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December 11, 2003

Is Capitalism Driving Bush Foreign Policy?

David 'Kip' Koontz

George Bush, the president who claims he supports independence, democracy and self-determination for nations around the world (after having campaigned on the theme of the U.S. keeping its nose out of the internal affairs of other nations) reprimanded Taiwan this week, demanding they do nothing to affect the status quo that exists between Taiwan and mainland China, which considers Taiwan a breakaway province.

And what has precipitated this rebuke? The possibility that Taiwan may hold a vote calling for independence from mainland China, so that they can be a totally free, independent, democratic state.

While Chinese Premier Wen Jioabo was in Washington to discuss, among other things, trade and the Chinese economy, the issue, raised by Taiwanese President Chen Shui-bian, was brought to the table concerning the possibility of a potential vote for Taiwan's independence during their current campaign cycle.

Clearly mainland China does not want to see Taiwan as an independent country. Yet, why is it necessary for President Bush to go so far as to admonish Taiwan for desiring freedom and democracy, values we so cherish here in the United States?

White House analysts claim that the Taiwanese president may be discussing a potential independence vote for purely political reasons, hoping to gain him support in his bid for re-election.

As if no American president has ever postured in order to help gain re-election?

Some might consider the current president's "reform" of Medicare, which many claim will not actually make prescriptions more affordable in the long run, is actually posturing.

However, from a president who convinced a nation to go to war with Iraq in an attempt to liberate the Iraqi people, it seems horribly hypocritical to take a stance that freedom is okay for the Iraqi's but not for the Taiwanese.

Yet again, Mr. Bush is seemingly also hypocritical in his approach to North Korea, a nation whose leader claims can nuke our west coast and is considered one of the greatest tyrants of the world.

Yet, there is no attempt to liberate the millions of North Koreans who live under the yoke of Kim Jong II. Rather we send emissaries from China to intervene to hopefully diminish the threat against us and our close allies Japan and South Korea, to whom North Korea is also a threat.

It is easy to question President Bush's rationale and not that entirely difficult to proffer a thesis or two as to why there appears to be such a contradictory stance on which people get liberated and which do not.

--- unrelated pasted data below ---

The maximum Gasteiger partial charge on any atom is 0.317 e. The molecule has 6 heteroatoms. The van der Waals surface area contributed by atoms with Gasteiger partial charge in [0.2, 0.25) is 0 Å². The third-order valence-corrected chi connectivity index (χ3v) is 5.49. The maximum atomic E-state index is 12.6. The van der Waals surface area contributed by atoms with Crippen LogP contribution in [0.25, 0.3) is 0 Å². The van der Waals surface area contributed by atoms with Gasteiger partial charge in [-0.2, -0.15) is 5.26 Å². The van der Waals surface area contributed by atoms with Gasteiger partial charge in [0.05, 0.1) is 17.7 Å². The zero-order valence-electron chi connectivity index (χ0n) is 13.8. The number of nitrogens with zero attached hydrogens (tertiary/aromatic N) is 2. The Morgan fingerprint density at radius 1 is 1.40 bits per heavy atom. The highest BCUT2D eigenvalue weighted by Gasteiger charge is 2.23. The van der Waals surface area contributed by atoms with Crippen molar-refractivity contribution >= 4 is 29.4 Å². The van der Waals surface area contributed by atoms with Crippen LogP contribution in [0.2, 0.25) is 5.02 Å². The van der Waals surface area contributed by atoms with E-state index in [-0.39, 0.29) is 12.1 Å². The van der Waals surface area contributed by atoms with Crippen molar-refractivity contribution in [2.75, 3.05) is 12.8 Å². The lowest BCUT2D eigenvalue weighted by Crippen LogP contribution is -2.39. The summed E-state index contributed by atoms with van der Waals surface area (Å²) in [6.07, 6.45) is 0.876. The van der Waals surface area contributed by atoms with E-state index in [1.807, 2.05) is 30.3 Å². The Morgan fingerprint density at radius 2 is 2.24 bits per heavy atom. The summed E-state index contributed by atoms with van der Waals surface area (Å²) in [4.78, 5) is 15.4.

A cynic might say that since the U.S. and many of our allies rely on Middle Eastern oil, liberating a nation that is rich with oil, and whose reserves the president and vice president's friends can control after the liberation, makes perfect sense enough to liberate Iraq.

Why then do we not support an independent Taiwan?

Clearly a Taiwan declaration of independence may well provoke hostilities between mainland China and Taiwan, at which time, the U.S. by law must step in to defend Taiwan - something that would be potentially difficult for us to do with the military stretched as thin as it is today.

Additionally, however, mainland China and its billions of people make for a ripe trading partner, therefore, a partner we do not want to offend.

A trade partner that already makes everything from clothing to Christmas ornaments that flood the American market.

Direct relations with an independent Taiwan would not afford us as great an economic boon as does trade with mainland China.

Additionally, after the pillaging of North Korea by Kim Jong II, does the United States want to - and can we afford to - re-build another nation after the skyrocketing costs we are incurring to rebuild Iraq?

Is then capitalism the only driving force behind our nation's foreign policy?

Can we hope that we can be a nation that stands and defines itself on principles, at least ones that imply that freedom is something we support above all else - including the almighty dollar?

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